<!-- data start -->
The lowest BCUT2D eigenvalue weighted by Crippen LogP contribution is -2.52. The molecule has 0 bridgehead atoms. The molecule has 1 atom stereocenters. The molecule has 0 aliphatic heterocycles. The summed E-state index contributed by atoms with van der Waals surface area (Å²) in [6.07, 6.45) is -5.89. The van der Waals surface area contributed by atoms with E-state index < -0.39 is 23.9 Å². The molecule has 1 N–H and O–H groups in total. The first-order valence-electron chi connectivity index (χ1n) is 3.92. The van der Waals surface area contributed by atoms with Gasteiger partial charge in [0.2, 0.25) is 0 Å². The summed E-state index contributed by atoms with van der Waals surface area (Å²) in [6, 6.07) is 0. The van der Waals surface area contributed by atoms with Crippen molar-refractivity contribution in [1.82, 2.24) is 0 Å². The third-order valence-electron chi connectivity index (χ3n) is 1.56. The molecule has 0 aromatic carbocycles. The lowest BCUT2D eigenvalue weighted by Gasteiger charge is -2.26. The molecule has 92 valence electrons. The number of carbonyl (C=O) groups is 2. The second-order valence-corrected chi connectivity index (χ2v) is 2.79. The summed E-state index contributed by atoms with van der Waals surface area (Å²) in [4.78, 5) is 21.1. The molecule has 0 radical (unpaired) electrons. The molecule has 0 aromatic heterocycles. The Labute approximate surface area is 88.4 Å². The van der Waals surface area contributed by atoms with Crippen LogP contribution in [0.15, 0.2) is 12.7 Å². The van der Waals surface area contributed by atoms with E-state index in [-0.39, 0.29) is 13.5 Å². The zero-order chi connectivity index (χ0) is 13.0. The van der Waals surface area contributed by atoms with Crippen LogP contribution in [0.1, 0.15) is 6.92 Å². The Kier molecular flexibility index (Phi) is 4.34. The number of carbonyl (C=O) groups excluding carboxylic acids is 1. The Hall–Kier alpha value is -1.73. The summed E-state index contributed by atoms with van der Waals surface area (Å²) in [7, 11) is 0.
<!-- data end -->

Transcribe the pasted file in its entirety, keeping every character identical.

The lowest BCUT2D eigenvalue weighted by Crippen LogP contribution is -2.52. The molecule has 0 bridgehead atoms. The molecule has 1 atom stereocenters. The molecule has 0 aliphatic heterocycles. The summed E-state index contributed by atoms with van der Waals surface area (Å²) in [6.07, 6.45) is -5.89. The van der Waals surface area contributed by atoms with E-state index < -0.39 is 23.9 Å². The molecule has 1 N–H and O–H groups in total. The first-order valence-electron chi connectivity index (χ1n) is 3.92. The van der Waals surface area contributed by atoms with Gasteiger partial charge in [0.2, 0.25) is 0 Å². The summed E-state index contributed by atoms with van der Waals surface area (Å²) in [6, 6.07) is 0. The van der Waals surface area contributed by atoms with Crippen molar-refractivity contribution in [1.82, 2.24) is 0 Å². The third-order valence-electron chi connectivity index (χ3n) is 1.56. The molecule has 0 aromatic carbocycles. The lowest BCUT2D eigenvalue weighted by Gasteiger charge is -2.26. The molecule has 92 valence electrons. The number of carbonyl (C=O) groups is 2. The second-order valence-corrected chi connectivity index (χ2v) is 2.79. The summed E-state index contributed by atoms with van der Waals surface area (Å²) in [4.78, 5) is 21.1. The molecule has 0 radical (unpaired) electrons. The molecule has 0 aromatic heterocycles. The Labute approximate surface area is 88.4 Å². The van der Waals surface area contributed by atoms with Crippen LogP contribution in [0.15, 0.2) is 12.7 Å². The van der Waals surface area contributed by atoms with E-state index in [-0.39, 0.29) is 13.5 Å². The zero-order chi connectivity index (χ0) is 13.0. The van der Waals surface area contributed by atoms with Crippen LogP contribution in [0.1, 0.15) is 6.92 Å². The Kier molecular flexibility index (Phi) is 4.34. The number of carbonyl (C=O) groups excluding carboxylic acids is 1. The Hall–Kier alpha value is -1.73. The summed E-state index contributed by atoms with van der Waals surface area (Å²) in [7, 11) is 0.